While the issue of health care is being discussed from multiple angles in the media today, one issue is being ignored by almost all, yet it affects everyone at some point in their lives: nursing home care.

The average yearly cost of a shared room in a nursing home in Maine is about $100,000. The Republican health plan proposed by Congress would radically affect access to nursing home care because it favors block grants with finite caps to each state.

On its face, it sounds very reasonable. Individual states can tailor grant money for the neediest in their state, even in states where the majority votes Republican. However, many nursing home patients stay more than three years. Granny or Granddad’s home is usually sold to pay for this expense, along with any other assets, which is why so few children inherit the family home nowadays.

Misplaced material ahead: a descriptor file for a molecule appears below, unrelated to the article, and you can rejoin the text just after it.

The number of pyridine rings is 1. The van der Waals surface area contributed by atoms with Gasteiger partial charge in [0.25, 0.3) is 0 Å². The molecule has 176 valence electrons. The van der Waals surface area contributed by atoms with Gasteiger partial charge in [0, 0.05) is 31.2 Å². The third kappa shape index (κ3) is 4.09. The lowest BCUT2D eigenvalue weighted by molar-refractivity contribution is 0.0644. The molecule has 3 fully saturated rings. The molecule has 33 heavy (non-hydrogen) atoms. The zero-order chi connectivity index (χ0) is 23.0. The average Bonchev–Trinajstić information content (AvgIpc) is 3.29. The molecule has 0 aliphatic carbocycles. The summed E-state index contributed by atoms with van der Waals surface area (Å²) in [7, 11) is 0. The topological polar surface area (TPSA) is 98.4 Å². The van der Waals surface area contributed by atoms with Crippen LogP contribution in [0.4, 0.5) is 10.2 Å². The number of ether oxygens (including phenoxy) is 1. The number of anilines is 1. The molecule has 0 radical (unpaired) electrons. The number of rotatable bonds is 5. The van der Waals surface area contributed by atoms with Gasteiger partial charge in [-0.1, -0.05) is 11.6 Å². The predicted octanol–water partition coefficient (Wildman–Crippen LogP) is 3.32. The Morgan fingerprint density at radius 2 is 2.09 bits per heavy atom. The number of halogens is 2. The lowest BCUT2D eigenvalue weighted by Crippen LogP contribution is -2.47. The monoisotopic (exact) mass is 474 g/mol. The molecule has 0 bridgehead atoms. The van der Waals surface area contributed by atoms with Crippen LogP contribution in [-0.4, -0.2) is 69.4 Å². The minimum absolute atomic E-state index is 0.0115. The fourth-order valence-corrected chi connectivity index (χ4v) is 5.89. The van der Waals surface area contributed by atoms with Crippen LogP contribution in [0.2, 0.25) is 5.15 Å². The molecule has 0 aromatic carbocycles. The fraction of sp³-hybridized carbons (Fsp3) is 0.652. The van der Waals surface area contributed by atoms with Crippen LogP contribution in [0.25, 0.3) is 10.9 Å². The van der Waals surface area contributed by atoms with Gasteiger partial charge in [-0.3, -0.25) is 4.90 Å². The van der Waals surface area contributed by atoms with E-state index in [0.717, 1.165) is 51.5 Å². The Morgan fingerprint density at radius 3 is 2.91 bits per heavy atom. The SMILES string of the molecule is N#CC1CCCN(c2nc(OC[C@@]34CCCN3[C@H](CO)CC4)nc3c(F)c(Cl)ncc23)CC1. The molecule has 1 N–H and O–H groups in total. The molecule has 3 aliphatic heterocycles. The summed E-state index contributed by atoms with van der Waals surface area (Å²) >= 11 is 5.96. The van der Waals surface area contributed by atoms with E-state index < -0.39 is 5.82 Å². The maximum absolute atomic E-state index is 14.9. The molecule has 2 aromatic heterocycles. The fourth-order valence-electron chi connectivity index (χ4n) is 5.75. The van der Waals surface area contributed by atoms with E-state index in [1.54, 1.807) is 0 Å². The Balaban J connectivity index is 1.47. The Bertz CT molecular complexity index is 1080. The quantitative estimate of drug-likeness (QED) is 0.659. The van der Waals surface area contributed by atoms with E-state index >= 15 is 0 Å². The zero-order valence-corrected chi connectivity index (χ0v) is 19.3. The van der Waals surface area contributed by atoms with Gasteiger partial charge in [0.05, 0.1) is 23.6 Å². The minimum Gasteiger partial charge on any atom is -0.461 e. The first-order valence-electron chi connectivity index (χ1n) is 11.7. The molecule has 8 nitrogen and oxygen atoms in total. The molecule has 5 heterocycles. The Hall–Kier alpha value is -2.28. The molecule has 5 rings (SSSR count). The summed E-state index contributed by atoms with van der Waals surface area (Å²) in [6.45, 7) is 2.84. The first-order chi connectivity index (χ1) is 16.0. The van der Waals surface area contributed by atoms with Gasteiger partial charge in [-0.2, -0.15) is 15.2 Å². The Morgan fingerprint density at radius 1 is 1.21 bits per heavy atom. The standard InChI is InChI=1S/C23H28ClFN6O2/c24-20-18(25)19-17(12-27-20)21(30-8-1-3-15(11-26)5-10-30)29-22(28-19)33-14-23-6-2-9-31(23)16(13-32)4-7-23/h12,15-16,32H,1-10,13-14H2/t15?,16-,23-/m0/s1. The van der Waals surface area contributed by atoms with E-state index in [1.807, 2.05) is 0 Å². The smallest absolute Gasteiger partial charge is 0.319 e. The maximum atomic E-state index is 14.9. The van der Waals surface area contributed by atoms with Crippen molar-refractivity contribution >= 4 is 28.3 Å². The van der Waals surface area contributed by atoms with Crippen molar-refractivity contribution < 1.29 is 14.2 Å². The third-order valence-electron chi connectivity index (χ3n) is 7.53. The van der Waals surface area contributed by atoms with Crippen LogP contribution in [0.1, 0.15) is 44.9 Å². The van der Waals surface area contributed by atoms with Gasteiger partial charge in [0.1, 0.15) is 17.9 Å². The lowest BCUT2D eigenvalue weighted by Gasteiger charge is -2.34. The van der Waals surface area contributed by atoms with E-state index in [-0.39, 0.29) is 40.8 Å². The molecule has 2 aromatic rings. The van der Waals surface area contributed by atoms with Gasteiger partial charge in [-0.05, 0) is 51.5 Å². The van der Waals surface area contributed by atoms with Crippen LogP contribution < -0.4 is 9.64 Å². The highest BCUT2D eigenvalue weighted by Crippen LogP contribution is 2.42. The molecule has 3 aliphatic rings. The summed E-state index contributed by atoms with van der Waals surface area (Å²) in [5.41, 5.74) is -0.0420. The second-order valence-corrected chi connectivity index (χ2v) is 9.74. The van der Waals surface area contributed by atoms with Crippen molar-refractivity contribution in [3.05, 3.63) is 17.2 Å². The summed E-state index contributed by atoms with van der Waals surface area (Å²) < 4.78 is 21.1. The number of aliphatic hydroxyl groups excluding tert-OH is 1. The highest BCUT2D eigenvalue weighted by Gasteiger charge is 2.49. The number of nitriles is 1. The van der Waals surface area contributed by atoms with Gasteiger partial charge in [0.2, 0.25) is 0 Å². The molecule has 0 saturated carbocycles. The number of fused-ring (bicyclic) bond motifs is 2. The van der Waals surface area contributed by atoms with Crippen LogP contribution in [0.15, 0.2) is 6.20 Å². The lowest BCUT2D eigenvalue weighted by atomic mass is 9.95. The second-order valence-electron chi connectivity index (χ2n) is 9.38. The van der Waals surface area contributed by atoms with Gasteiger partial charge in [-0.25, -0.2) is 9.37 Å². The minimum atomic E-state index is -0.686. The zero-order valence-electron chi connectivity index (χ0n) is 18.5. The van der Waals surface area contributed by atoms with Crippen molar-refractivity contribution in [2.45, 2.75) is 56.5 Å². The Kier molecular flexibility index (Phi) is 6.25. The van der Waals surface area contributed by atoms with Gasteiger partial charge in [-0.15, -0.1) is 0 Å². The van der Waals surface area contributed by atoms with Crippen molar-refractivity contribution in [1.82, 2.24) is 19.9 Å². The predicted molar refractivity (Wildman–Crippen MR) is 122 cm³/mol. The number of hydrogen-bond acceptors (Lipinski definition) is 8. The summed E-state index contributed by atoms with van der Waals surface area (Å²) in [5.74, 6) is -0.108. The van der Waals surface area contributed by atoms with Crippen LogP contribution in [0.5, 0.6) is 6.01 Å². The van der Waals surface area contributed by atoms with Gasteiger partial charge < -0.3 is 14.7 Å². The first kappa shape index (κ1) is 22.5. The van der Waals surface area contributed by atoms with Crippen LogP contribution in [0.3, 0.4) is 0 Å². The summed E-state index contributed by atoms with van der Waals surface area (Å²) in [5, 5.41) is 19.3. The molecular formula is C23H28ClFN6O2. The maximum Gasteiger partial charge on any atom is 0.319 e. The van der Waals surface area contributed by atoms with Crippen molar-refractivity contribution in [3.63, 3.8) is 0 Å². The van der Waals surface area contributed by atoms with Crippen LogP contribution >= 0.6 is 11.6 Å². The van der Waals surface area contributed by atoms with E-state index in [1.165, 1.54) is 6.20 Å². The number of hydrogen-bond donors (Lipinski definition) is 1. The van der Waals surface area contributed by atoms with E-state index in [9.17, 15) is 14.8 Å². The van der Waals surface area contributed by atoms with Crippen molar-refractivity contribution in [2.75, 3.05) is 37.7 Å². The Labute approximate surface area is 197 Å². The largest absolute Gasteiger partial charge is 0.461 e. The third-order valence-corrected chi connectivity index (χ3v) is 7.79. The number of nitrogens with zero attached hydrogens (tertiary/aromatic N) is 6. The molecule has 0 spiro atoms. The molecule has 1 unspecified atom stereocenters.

After the patient has spent all but $10,000 of their assets, Granny goes on Medicaid until she leaves this world. Some people live for years and years in nursing homes. Block grants would force some poor official in the state Health and Human Services Department to make the decision between paying for the cancer treatments of a father of five and Granny’s nursing home care, in effect creating the dreaded “death panels” that the tea party was so fond of denouncing.

Frankly, with an explosion of baby boomers reaching that dreaded age of nursing home care, this seems like the stupidest health care reform yet. After all, everyone has a granny, and everyone will remember if she ends up in the homeless shelter and which party or politician voted to put her there.

Louise Rocha-McCarthy

South Portland